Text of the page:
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The Copia of S.J. Perelman's Comic Prose


The Copia of S.J. Perelman's Comic Prose

"Before they made S. J. Perelman they broke the mold" (S. J. Perelman, 1904-1979)

Hyperbole, circumlocution, inflated diction, and abstruse allusions are just a few of the characteristics of S.J. Perelman's comic prose style. In these opening paragraphs from an essay on the animate and articulate groceries in his icebox, Perelman exuberantly illustrates Erasmus's definition of copia: "a magnificent and impressive thing, surging along like a golden river, with thoughts and words pouring out in rich abundance."

from "I Am Not Now, Nor Have I Ever Been, a Matrix of Lean Meat"

by S. J. Perelman

I awoke with a violent, shuddering start, so abruptly that I felt the sudden ache behind the eyeballs one experiences after bolting an ice-cream soda or ascending too recklessly from the ocean floor. The house was utterly still; except for the tumult of the creek in the pasture, swollen with melting snow, a silence as melting snow, a silence as awesome as that of Fatehpur Sikri, the abandoned citadel of the Moguls, shrouded the farm. Almost instantly, I was filled with an immense inquietude, an anxiety of such proportions that I quailed. The radium dial of the alarm clock read two-thirty: the exact moment, I realized with a tremor, that I had become involved the night before in the affair of the Boneless Veal Steaks. The Boneless Veal Steaks--it had the same prosaic yet grisly implications as the Five Orange Pips or the Adventure of the Engineer's Thumb. Propped up on one elbow and staring into the velvet dark, I reviewed as coherently as I could the events of the preceding night.

I had awakened around two and, after thrashing about in my kip like a dying tautog, had lit and smoked the cork tip of a cigarette until I was nauseated. I thereupon woke up my wife, who apparently thought she could shirk her responsibilities by sleeping, and filed a brief resume of the disasters--financial, political, and emotional--threatening us. When she began upbraiding me, in the altogether illogical way women do, I did not succumb to justifiable anger but pacifically withdrew to the kitchen for a snack. As I was extricating a turkey wing from the tangle of leftovers in the icebox (amazing how badly the average housewife organizes her realm; no man would tolerate such inefficiency in business), my attention was drawn by a limp package labeled "Gilbert's Frozen Boneless Veal Steaks." Stapled to the exterior was a printed appeal that had the lugubrious intimacy of a Freudian case history, "Dear chef," it said. "I've lost my character. I used to have sinews, then I met a butcher at Gilbert's. He robbed me of my powers of resistance by cutting out some of the things that hold me together. I am a matrix of lean meat with my trimmings ground and worked back into me. Please be kind. Pick me up with a pancake turner or a spatula, don't grab me by the edges with a fork. Because of all I've been through I'm more fragile than others you've known. Please be gentle lest you tear me apart. Tillie the Tender."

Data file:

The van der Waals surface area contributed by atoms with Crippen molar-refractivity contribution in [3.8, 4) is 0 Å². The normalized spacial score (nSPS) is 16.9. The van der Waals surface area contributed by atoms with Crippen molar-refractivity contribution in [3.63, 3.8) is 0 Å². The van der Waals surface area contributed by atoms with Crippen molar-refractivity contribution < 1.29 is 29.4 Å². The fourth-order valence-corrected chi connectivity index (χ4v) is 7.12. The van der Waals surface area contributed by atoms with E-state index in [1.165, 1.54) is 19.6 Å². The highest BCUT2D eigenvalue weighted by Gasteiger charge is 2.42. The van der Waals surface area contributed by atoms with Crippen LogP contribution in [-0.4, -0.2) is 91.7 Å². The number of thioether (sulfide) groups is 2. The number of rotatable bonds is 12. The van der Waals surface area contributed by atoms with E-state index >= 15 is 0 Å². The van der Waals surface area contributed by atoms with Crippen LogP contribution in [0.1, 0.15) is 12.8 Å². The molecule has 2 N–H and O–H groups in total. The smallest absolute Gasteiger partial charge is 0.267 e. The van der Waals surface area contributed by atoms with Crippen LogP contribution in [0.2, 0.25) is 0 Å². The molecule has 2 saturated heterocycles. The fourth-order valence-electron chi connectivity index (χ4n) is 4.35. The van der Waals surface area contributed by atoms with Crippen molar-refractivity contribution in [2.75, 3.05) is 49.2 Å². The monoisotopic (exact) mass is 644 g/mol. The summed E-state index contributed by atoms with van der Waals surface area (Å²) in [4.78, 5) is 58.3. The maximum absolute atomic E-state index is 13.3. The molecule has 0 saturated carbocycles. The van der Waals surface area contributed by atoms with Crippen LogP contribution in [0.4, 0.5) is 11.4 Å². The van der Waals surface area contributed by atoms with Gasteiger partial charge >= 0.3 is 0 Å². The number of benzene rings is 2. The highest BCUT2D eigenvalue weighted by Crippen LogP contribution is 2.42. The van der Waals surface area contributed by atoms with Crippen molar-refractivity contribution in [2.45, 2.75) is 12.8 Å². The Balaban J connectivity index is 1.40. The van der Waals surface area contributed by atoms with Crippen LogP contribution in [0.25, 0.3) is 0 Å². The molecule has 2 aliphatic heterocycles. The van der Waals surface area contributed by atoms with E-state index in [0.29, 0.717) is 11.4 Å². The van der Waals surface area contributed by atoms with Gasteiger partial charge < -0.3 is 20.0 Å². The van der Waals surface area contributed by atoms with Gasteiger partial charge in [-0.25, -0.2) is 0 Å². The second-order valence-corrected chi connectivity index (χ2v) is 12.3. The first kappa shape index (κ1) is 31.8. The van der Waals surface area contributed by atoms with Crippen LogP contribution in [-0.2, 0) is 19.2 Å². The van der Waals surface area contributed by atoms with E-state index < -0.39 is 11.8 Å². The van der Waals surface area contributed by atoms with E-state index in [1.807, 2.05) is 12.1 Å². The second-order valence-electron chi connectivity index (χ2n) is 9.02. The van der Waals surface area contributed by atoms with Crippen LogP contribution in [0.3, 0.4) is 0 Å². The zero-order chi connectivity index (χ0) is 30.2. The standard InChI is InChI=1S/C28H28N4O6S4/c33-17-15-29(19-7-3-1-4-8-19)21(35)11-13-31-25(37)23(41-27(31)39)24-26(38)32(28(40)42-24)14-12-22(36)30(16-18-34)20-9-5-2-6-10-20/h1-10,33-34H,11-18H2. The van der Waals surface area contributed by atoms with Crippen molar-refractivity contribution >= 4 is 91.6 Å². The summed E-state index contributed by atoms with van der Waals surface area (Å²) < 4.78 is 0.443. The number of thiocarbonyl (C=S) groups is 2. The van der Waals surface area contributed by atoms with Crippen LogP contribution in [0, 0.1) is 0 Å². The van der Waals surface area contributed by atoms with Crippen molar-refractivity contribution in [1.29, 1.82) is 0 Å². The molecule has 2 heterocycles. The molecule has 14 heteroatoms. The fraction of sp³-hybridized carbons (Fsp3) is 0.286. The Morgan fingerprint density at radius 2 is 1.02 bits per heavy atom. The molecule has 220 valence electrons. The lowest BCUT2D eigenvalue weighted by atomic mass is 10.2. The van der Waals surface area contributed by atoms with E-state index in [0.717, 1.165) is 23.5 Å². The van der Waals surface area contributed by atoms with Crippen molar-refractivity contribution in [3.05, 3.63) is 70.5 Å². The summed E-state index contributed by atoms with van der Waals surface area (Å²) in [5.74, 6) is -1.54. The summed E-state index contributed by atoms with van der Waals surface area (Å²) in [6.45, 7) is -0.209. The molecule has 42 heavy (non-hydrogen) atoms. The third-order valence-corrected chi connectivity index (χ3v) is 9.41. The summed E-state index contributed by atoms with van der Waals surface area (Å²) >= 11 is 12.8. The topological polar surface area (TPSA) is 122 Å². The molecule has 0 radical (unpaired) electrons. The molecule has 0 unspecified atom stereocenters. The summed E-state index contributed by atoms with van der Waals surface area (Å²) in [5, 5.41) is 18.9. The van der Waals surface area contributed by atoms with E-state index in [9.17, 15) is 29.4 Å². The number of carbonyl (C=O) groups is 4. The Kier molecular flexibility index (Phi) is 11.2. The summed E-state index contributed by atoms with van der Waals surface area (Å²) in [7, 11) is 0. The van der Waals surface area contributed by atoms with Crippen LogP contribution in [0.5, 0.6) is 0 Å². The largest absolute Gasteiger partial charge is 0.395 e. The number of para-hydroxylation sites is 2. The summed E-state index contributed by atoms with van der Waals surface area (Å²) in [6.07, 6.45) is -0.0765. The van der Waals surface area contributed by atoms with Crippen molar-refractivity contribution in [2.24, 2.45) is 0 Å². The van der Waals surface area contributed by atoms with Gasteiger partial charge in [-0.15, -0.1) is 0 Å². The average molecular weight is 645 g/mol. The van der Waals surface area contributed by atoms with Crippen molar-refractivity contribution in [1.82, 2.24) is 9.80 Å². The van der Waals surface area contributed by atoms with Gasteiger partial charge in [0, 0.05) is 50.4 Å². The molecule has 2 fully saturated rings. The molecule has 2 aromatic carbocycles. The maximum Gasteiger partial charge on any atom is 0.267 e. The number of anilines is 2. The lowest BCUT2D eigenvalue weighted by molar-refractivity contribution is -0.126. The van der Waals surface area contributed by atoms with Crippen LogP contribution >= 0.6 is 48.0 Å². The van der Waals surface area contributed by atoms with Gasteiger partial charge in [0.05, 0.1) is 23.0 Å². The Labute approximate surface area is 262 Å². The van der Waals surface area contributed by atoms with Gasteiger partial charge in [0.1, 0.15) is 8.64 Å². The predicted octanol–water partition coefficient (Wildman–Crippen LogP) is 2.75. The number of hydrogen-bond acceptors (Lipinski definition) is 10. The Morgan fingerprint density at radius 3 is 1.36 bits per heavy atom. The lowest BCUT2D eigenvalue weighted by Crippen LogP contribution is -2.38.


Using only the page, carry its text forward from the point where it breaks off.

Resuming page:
The revelation that food had become articulate at long last, that henceforth I was changed from consumer to father confessor, so unmanned me that I let go the turkey wing; with a loud "Mrkgnao" she obviously had learned from reading Ulysses, the cat straightaway pounced on it. I must have been in a real stupor, because I just stood there gawking at her, my brain in a turmoil. What floored me, actually, wasn't that the veal had found a way to communicate--a more or less inevitable development, once you accepted the basic premise of Elsie, the Borden cow--but rather its smarmy and masochistic pitch. Here, for the first time in human experience, a supposedly inanimate object, a cutlet, had broken through the barrier and revealed itself as a creature with feelings and desires. Did it signalize its liberation with ecstasy, cry out some exultant word of deliverance, or even underplay it with a quiet request like "Mr. Watson, come here. I want you"? No; the whole message reeked of self-pity, of invalidism, of humbug. It was a sniveling eunuchoid plea for special privilege, a milepost of Pecksniffery. It was disgusting.

S.J. Perelman's "I Am Not Now, Nor Have I Ever Been, a Matrix of Lean Meat," originally published in The New Yorker, appears in the collection The Most of S.J.Perelman (Methuen, 2001).

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